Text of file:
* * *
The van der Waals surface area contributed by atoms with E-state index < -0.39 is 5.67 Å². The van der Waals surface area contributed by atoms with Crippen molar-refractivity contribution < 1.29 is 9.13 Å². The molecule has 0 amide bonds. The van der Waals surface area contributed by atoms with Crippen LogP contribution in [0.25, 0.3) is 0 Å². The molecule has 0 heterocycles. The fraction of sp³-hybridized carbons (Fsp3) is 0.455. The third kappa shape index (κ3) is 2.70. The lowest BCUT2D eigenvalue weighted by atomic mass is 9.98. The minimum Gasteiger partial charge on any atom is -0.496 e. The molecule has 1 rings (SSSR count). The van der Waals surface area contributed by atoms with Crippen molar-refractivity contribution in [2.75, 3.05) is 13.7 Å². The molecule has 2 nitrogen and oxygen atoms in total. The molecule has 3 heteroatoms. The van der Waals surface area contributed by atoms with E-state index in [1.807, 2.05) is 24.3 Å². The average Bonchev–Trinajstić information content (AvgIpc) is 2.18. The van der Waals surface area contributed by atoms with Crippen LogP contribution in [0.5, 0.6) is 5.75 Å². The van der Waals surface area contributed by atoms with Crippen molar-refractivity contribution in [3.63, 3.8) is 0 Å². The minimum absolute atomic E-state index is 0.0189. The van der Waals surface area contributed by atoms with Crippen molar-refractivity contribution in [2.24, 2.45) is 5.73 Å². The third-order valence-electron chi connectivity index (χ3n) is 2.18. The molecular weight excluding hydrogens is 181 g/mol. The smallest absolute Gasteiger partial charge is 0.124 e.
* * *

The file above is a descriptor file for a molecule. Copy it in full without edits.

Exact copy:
The van der Waals surface area contributed by atoms with E-state index < -0.39 is 5.67 Å². The van der Waals surface area contributed by atoms with Crippen molar-refractivity contribution < 1.29 is 9.13 Å². The molecule has 0 amide bonds. The van der Waals surface area contributed by atoms with Crippen LogP contribution in [0.25, 0.3) is 0 Å². The molecule has 0 heterocycles. The fraction of sp³-hybridized carbons (Fsp3) is 0.455. The third kappa shape index (κ3) is 2.70. The lowest BCUT2D eigenvalue weighted by atomic mass is 9.98. The minimum Gasteiger partial charge on any atom is -0.496 e. The molecule has 1 rings (SSSR count). The van der Waals surface area contributed by atoms with Crippen molar-refractivity contribution in [2.75, 3.05) is 13.7 Å². The molecule has 2 nitrogen and oxygen atoms in total. The molecule has 3 heteroatoms. The van der Waals surface area contributed by atoms with E-state index in [1.807, 2.05) is 24.3 Å². The average Bonchev–Trinajstić information content (AvgIpc) is 2.18. The van der Waals surface area contributed by atoms with Crippen LogP contribution in [0.5, 0.6) is 5.75 Å². The van der Waals surface area contributed by atoms with Crippen molar-refractivity contribution in [3.63, 3.8) is 0 Å². The minimum absolute atomic E-state index is 0.0189. The van der Waals surface area contributed by atoms with Crippen molar-refractivity contribution in [2.24, 2.45) is 5.73 Å². The third-order valence-electron chi connectivity index (χ3n) is 2.18. The molecular weight excluding hydrogens is 181 g/mol. The smallest absolute Gasteiger partial charge is 0.124 e.